The 48th edition of the Campaign for Real Ale’s iconic Good Beer Guide 2021 hits bookshelves tomorrow, warning Brits of the devastating impact of COVID-19 on Britain’s pub culture and highlighting the first decline in the number of independent UK breweries in over a decade.
The Good Beer Guide is CAMRA’s premier publication, featuring the very best pubs to find a great pint in the UK. Nationally, the 2021 Guide has found the total number of independent UK breweries has dipped from 1,823 in 2019 to 1,816 in 2020* – the first time CAMRA’s guide has recorded a decline in numbers since the explosion in UK breweries started in 2008. While 163 breweries have opened this year and are newly listed in the Guide, many more have closed their doors, reducing net figures.
While most of the recorded decline will be from data captured pre-COVID-19, the trends in breweries no longer producing raises concerns the real impact of COVID has yet to be felt. CAMRA is currently calling on the Government to go further with its support package, arguing that it has not been able to mitigate the damage done to a sector that has been scarred by ongoing restrictions and curfews.
CAMRA’s National Chairman, Nik Antona says: “Many pubs and breweries have fought hard and the majority have survived the first lockdown, but it’s clear the industry was already in a vulnerable position when COVID-19 hit. Since then, breweries have all but been forgotten about, and may even be hit with higher taxes as the Government considers changes to Small Brewers Relief.
“This is a pivotal time that could make or break the industry. Our pubs and breweries are going to need significant long-term support and funding throughout the coming months to survive. Otherwise, I expect to see substantial closures in future editions of our Guide.”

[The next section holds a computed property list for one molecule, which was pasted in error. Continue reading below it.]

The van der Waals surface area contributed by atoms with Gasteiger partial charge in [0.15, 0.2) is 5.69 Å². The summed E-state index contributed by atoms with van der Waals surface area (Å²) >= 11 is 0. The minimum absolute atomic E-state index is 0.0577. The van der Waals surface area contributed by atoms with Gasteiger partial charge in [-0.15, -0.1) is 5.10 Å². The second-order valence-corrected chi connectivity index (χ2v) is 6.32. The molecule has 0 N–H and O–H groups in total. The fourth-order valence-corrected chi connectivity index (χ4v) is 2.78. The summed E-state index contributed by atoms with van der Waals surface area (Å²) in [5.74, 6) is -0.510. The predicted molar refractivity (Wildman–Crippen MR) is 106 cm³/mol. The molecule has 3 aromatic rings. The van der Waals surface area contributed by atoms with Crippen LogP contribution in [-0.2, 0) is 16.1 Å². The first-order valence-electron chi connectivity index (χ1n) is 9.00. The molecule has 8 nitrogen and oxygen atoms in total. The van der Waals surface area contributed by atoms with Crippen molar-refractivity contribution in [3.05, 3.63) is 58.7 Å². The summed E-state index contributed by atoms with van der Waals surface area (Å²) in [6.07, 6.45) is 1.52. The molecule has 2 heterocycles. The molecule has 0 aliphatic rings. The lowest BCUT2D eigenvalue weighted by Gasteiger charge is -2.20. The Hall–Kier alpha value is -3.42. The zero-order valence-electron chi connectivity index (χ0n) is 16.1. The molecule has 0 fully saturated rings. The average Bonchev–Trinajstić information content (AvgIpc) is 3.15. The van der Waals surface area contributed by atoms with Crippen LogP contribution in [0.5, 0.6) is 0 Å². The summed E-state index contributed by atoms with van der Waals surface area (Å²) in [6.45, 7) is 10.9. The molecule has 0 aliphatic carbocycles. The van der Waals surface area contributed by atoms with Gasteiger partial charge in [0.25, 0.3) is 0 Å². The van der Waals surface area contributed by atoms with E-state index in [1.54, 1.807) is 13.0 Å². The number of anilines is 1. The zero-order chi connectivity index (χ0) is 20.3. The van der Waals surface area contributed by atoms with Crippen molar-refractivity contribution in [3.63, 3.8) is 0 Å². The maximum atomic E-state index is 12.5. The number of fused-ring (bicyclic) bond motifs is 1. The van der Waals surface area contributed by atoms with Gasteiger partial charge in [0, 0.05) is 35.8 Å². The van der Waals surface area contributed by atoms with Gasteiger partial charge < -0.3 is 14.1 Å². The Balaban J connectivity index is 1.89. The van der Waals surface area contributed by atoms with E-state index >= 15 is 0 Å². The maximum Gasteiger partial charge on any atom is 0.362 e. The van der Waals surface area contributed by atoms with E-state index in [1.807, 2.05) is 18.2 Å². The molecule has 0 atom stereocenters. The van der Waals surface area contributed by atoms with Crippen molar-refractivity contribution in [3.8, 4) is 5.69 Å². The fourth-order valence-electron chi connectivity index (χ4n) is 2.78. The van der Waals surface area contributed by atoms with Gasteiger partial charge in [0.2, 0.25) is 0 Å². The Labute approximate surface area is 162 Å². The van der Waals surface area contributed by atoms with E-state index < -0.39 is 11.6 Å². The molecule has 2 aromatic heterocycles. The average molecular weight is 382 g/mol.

The Good Beer Guide has also warned of the impact of COVID-19 on pubs, with celebrity chef Tom Kerridge penning the foreword, urging the country to ‘stay strong and stay positive’ despite the ongoing challenges.
Kerridge says: “These figures are an early indication that all is not as it should be following a difficult year of lockdown restriction and social distancing measures. While every sector across the UK has felt the burden of COVID-19, brewers and pubs have most certainly taken the brunt of the impact.”
He adds: “The one thing that I think we have all missed during lockdown is human connection and social interaction, which above all else, is everything that the Great British Pub provides – a warm, happy and friendly place for people to drink and eat. It is imperative that we continue to support our breweries and pubs to preserve them for generations to come.”
Drinks Writer Jessica Mason, known as the ‘Drinks Maven’, echoes Kerridge’s sentiment, observing that COVID-19 reminds us why pub culture is still important and relevant. Mason writes: “We knew lockdown kept our bodies safe. But what we didn’t know was how much the pub meant to us. How closely it was connected to our wellbeing. We didn’t know, because for so long beer and pubs have been highlighted as all that is wrong in the UK, never what is right. The eye contact. The greeting. The small unspoken geniality of being visible. The taste and the sounds connected to feeling a part of something. All these things happen in the pub. And when the pubs closed and the streets fell quiet, we lost some of our sparkle.”
The Guide, which surveys 4,500 pubs across the UK, is considered the definitive beer drinker’s guide to the very best pints in the most picturesque and friendly pubs. Despite being hampered by a national lockdown and ongoing restrictions, thousands of independent volunteers have worked together to compile this year’s entries, helping to identify significant trends and themes locally and nationally.